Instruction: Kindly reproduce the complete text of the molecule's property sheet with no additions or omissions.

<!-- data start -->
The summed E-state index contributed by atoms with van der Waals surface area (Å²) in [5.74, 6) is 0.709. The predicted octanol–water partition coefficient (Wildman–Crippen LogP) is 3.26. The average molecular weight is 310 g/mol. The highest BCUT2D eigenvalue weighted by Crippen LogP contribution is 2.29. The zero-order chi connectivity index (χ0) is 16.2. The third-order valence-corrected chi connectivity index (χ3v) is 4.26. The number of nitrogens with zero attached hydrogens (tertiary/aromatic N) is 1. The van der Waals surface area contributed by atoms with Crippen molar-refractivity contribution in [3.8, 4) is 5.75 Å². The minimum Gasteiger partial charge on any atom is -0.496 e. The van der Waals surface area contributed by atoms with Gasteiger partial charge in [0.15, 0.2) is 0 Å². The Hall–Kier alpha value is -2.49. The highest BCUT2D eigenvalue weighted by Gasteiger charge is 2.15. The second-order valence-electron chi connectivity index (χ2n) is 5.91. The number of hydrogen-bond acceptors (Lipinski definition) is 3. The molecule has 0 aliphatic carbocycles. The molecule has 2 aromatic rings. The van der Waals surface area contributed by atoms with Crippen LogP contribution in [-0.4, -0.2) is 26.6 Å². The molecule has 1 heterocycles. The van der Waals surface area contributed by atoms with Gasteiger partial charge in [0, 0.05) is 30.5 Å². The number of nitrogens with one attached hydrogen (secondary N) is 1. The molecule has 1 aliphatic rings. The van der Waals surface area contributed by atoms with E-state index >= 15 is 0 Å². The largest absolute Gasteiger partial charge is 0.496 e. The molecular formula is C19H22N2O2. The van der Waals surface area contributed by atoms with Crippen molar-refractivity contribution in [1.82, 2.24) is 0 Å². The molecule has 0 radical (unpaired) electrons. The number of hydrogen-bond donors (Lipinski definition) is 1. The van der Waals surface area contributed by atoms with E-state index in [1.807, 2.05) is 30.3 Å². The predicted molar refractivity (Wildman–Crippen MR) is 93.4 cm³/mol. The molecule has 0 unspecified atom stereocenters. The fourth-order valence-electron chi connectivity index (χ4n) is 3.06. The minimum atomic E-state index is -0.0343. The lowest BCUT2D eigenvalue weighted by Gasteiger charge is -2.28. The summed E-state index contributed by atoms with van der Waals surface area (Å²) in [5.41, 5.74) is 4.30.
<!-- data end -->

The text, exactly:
The summed E-state index contributed by atoms with van der Waals surface area (Å²) in [5.74, 6) is 0.709. The predicted octanol–water partition coefficient (Wildman–Crippen LogP) is 3.26. The average molecular weight is 310 g/mol. The highest BCUT2D eigenvalue weighted by Crippen LogP contribution is 2.29. The zero-order chi connectivity index (χ0) is 16.2. The third-order valence-corrected chi connectivity index (χ3v) is 4.26. The number of nitrogens with zero attached hydrogens (tertiary/aromatic N) is 1. The van der Waals surface area contributed by atoms with Crippen molar-refractivity contribution in [3.8, 4) is 5.75 Å². The minimum Gasteiger partial charge on any atom is -0.496 e. The van der Waals surface area contributed by atoms with Gasteiger partial charge in [0.15, 0.2) is 0 Å². The Hall–Kier alpha value is -2.49. The highest BCUT2D eigenvalue weighted by Gasteiger charge is 2.15. The second-order valence-electron chi connectivity index (χ2n) is 5.91. The number of hydrogen-bond acceptors (Lipinski definition) is 3. The molecule has 0 aliphatic carbocycles. The molecule has 2 aromatic rings. The van der Waals surface area contributed by atoms with Crippen LogP contribution in [-0.4, -0.2) is 26.6 Å². The molecule has 1 heterocycles. The van der Waals surface area contributed by atoms with Gasteiger partial charge in [0, 0.05) is 30.5 Å². The number of nitrogens with one attached hydrogen (secondary N) is 1. The molecule has 1 aliphatic rings. The van der Waals surface area contributed by atoms with E-state index >= 15 is 0 Å². The largest absolute Gasteiger partial charge is 0.496 e. The molecular formula is C19H22N2O2. The van der Waals surface area contributed by atoms with Crippen molar-refractivity contribution in [1.82, 2.24) is 0 Å². The molecule has 0 radical (unpaired) electrons. The number of hydrogen-bond donors (Lipinski definition) is 1. The van der Waals surface area contributed by atoms with E-state index in [1.807, 2.05) is 30.3 Å². The predicted molar refractivity (Wildman–Crippen MR) is 93.4 cm³/mol. The molecule has 0 unspecified atom stereocenters. The fourth-order valence-electron chi connectivity index (χ4n) is 3.06. The minimum atomic E-state index is -0.0343. The lowest BCUT2D eigenvalue weighted by Gasteiger charge is -2.28. The summed E-state index contributed by atoms with van der Waals surface area (Å²) in [5.41, 5.74) is 4.30.